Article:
Now getting back onto the track; is it any wonder that thousands of students and their many supporters should now be forced to take to the streets, set-up campus occupations and so on, and of which our media has made much of like a twitching net-curtain spreading misinformation and painting the student movement deliberately black, violent and troublesome.

Three consecutive days of action

Three consecutive days of action have seen the boots and weaponry in particular of the metropolitan and city police brought into play. On the last two outings, and what strikes me the most, is the military machine with all the movements and manoeuvres pre-planned. The most famous by now tactical deployment is the kettle, the police kettle first used and so I’m told 11 years ago. ‘Kettling, also known as containment or corralling is a police tactic incessantly used these days for the management of large crowds during demonstrations or protests. It involves the formation of large cordons of police officers who then move to contain a crowd within a limited area. Protesters are left only one choice of exit, determined by the police, or are completely prevented from leaving rendering them prisoners, detainees can and have been denied access to food, water and toilet facilities for long periods of time. I seen the tactic used twice now on last years G20 demonstration and then at last weeks Westminster Kettle witch fortunately for me I managed to get-out of with my pushbike in tacked. But for a few hundred which included school pupils they were held for seven hours before being released and in the freezing cold.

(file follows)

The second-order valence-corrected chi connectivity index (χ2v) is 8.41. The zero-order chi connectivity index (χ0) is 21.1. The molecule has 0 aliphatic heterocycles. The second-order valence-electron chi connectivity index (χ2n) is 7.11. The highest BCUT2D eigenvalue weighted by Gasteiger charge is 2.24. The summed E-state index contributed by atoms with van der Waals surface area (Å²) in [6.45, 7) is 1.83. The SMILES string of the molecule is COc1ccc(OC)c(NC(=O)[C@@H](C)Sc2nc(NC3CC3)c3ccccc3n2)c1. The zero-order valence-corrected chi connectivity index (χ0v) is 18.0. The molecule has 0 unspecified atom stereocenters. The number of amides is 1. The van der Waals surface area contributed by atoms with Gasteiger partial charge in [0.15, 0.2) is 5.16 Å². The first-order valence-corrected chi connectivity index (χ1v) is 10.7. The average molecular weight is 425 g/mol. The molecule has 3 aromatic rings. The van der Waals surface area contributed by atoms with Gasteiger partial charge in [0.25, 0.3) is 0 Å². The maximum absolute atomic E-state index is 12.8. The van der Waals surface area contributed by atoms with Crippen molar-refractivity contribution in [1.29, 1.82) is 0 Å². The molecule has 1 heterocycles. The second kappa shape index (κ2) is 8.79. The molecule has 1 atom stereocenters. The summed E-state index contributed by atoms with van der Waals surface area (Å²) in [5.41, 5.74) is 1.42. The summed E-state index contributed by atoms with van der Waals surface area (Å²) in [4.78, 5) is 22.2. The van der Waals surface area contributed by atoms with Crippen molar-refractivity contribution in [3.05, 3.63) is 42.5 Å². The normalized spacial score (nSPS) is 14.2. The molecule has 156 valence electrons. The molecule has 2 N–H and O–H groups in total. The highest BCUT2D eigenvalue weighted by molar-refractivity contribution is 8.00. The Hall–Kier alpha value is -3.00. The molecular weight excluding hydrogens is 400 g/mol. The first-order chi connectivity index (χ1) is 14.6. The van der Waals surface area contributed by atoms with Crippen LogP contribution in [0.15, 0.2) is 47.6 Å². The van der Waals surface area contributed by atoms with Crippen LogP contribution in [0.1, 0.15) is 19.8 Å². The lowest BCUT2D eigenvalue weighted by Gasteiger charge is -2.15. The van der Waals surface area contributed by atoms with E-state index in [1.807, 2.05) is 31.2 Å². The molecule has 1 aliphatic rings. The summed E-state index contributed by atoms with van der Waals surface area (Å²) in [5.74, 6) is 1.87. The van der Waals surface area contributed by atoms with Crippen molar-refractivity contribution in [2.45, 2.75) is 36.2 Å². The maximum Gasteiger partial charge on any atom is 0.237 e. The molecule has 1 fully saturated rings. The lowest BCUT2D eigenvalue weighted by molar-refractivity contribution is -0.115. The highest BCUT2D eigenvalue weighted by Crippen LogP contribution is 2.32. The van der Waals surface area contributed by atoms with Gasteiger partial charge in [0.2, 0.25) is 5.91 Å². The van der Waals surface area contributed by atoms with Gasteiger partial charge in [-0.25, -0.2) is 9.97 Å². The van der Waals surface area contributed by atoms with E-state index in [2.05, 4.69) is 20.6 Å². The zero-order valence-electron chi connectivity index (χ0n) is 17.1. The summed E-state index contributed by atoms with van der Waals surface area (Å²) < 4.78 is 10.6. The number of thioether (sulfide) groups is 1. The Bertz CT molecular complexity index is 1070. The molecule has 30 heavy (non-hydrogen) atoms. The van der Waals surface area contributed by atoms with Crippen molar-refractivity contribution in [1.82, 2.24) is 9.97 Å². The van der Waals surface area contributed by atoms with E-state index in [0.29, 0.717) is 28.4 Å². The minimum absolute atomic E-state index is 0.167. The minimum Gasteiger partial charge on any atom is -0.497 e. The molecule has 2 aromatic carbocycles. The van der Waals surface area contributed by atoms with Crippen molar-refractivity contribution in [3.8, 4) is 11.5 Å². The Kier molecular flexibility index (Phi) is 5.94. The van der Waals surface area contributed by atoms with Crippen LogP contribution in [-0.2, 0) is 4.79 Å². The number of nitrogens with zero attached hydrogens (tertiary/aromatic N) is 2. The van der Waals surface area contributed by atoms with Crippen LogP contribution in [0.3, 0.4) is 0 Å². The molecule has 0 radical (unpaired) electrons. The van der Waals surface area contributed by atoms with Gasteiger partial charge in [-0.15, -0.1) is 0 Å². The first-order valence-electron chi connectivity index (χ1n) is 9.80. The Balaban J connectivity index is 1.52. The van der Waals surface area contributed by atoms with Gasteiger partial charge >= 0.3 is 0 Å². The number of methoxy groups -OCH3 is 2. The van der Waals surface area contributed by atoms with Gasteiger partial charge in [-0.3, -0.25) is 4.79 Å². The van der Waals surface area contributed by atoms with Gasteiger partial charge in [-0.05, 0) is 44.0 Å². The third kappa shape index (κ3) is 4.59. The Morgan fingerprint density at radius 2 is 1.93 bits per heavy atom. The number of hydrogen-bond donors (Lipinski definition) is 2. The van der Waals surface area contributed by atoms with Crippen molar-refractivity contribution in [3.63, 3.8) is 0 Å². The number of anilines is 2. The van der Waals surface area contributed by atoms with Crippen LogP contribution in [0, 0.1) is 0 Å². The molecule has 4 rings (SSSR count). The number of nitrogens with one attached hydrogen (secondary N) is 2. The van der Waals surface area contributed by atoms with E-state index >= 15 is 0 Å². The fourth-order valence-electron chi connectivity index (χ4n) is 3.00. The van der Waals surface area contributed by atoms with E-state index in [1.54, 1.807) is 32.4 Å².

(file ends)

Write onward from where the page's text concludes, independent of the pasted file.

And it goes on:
Laurie Penny of The New Statesman: Pop culture and radical politics with a feminist twist; provides the flavour of last week’s kettle when she wrote the following: